Top level racing in Europe this past fortnight has been dominated by one man, Aidan O’Brien. Ireland’s champion trainer has won some of the summer’s most coveted Group 1 contests in both Ireland and Britain.
On Saturday week last (June 30), the Co. Wexford, Ireland-born handler trained the first four horses home in the Dubai Duty Free Irish Derby over a mile and four furlongs at The Curragh Racecourse, Co. Kildare, Ireland. When one considers this was the largest field (14) of horses to contest Ireland’s premier Classic since 1977, it makes O’Brien’s achievement even more incredible.
The 2/1 pre-race favourite, Santiago, ridden by Séamie Heffernan, delivered a 14th success in the Irish Derby for O’Brien. No, it is not a typing error; it was his 14th Dubai Duty Free Irish Derby victory! A head separated the winner, Santiago, from the runner-up, Tiger Moth (11/1), with Dawn Patrol (10/1) and Order Of Australia (33/1) third and fourth respectively.
When one considers that Aidan O’Brien has won so many editions of the Dubai Duty Free Irish Derby, it might be easy to dismiss the fact that he won just another. What makes this achievement even more special is that the winner, Santiago, had won the Queen’s Vase over a longer distance (1m 6f) at Royal Ascot, England, only 11 days earlier. In Europe, it is very unusual, almost unheard of, for a horse to come down in distance to win a Derby; they usually go up in distance instead from a mile.
On the third day of the Dubai Duty Free Irish Derby Festival at The Curragh, an O’Brien favourite, Magical (5 m Galileo – Halfway To Heaven), a nine-time Stakes winner returned to action at the highest level with the favourite comfortably showing her superiority in winning the Alwasmiyah Pretty Polly Stakes for Fillies and Mares.
Fast forward to the Investec Derby at Epsom, England, last weekend, and the Irish champion trainer again took the spoils in both Group 1 contests.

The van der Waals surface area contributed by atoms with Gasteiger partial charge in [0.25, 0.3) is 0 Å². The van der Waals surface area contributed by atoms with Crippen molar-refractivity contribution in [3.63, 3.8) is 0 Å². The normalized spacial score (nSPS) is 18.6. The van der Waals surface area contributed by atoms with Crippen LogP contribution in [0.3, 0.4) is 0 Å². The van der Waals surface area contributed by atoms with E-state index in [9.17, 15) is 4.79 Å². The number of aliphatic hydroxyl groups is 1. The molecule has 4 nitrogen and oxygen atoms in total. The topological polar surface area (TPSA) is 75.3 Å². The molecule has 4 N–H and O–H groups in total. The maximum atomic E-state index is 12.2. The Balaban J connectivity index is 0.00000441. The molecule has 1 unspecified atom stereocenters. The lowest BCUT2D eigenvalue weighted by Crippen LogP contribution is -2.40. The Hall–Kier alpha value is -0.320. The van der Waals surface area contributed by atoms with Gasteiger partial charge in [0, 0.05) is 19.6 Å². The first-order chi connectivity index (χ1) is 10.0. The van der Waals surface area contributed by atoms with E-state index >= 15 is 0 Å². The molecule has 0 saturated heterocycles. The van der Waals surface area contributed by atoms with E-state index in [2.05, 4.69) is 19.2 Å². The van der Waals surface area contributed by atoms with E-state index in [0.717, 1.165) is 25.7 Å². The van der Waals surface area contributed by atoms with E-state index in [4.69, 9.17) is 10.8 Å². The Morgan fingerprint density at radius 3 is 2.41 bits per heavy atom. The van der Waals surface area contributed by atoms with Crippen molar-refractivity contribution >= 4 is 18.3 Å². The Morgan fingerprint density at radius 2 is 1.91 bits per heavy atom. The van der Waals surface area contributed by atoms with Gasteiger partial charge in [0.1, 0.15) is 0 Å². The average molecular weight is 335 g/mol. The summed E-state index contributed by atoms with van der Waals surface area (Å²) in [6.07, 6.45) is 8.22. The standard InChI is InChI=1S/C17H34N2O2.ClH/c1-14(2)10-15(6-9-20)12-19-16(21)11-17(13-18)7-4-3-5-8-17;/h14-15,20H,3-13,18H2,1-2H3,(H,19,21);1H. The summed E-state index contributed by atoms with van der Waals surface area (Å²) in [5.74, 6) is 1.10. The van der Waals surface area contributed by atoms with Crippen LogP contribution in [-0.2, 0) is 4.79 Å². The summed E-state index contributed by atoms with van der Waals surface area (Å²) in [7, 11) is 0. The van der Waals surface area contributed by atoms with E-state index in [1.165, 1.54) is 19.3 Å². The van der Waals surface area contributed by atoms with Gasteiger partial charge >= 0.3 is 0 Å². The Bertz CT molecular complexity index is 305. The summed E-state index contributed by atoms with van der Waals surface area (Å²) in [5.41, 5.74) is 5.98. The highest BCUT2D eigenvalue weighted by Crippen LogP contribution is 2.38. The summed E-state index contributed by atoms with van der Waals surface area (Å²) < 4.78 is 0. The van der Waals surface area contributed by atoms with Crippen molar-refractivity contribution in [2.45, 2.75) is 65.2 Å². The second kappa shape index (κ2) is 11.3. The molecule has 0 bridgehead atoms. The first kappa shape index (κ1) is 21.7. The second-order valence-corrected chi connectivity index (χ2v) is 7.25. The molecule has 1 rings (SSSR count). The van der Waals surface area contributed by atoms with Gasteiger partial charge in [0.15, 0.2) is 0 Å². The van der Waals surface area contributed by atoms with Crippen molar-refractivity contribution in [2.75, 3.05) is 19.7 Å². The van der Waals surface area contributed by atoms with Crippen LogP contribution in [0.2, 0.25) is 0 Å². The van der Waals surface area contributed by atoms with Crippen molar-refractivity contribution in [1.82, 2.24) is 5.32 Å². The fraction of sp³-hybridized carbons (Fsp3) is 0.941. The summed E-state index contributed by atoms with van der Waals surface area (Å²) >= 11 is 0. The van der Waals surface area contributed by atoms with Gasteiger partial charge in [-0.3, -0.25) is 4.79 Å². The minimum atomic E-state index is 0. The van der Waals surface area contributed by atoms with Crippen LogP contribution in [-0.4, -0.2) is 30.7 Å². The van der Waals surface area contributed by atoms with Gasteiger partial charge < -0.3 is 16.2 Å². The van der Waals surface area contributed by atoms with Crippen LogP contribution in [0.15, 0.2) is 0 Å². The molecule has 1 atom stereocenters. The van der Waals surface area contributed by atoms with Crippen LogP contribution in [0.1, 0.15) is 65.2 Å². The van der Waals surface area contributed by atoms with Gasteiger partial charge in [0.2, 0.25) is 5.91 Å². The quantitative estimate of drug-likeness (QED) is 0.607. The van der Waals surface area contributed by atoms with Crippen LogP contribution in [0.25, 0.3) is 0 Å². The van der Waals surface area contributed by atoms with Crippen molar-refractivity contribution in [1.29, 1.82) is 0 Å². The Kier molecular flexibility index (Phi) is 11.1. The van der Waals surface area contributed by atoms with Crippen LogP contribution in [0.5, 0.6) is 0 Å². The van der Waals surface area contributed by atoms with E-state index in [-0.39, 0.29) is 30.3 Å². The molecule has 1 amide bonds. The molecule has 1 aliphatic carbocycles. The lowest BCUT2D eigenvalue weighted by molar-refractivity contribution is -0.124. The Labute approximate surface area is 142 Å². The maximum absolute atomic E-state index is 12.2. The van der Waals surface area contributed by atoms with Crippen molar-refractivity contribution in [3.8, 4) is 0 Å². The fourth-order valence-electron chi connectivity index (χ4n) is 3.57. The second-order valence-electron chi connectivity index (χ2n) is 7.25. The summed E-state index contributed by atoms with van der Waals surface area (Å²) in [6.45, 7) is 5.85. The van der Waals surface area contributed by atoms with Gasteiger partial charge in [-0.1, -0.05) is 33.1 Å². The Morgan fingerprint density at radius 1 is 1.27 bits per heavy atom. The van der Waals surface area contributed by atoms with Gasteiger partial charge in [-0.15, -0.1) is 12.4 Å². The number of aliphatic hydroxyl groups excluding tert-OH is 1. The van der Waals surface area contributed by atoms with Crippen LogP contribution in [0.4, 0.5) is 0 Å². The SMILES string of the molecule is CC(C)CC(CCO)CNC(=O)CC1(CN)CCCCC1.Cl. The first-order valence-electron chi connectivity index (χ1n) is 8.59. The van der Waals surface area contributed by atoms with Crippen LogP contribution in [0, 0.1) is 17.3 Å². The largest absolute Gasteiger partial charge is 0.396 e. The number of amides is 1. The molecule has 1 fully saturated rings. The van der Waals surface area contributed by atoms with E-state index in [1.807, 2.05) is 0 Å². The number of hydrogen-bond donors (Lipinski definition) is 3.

Love (3 f Galileo – Pikaboo), who won June’s Group 1 QIPCO 1,000 Guineas over a mile at Newmarket, England, produced a scintillating display to win the Investec Oaks, becoming the 49th filly to claim the 1000 Guineas-Oaks double, and the first since the aforementioned Minding in 2016.
Love (11/10f), now a three-time winner at elite level, was ridden by English jockey Ryan Moore, as she defeated another O’Brien-trained filly, Ennistymon (named after a village in Co. Clare, Ireland) by a comprehensive nine-lengths at the wire, with Frankly Darling, winner of the Group 2 Ribblesdale Stakes at Royal Ascot, England, in June a further three-quarters of a length back in third.
O’Brien was enjoying an eighth win in the Investec Oaks, while Love’s sire, Galileo, who became the winning-most sire of Group/Grade 1 winners in June when passing Danehill’s record, saw his progeny taste a fourth success in the race following Was (2012), Minding (2016) and Together Forever (2018) – all of them trained by Aidan O’Brien.
Serpentine (3 c ex Remember When by Danehill Dancer) was a shock 25/1 winner of the Investec Derby at Epsom, England, last Saturday, handing Coolmore stallion Galileo an unprecedented fifth win in Britain’s premier Classic over 1m 4f. His previous wins came thanks to New Approach (2008), Ruler Of The World (2013), Australia (2014) and Anthony Van Dyck (2019). Each one, except New Approach, was trained by Breeders’ Cup regular Aidan O’Brien. An interesting link with New Approach is that he was trained by successful Irish handler Jim Bolger, who coincidentally was O’Brien’s mentor when he starting his career in horse racing.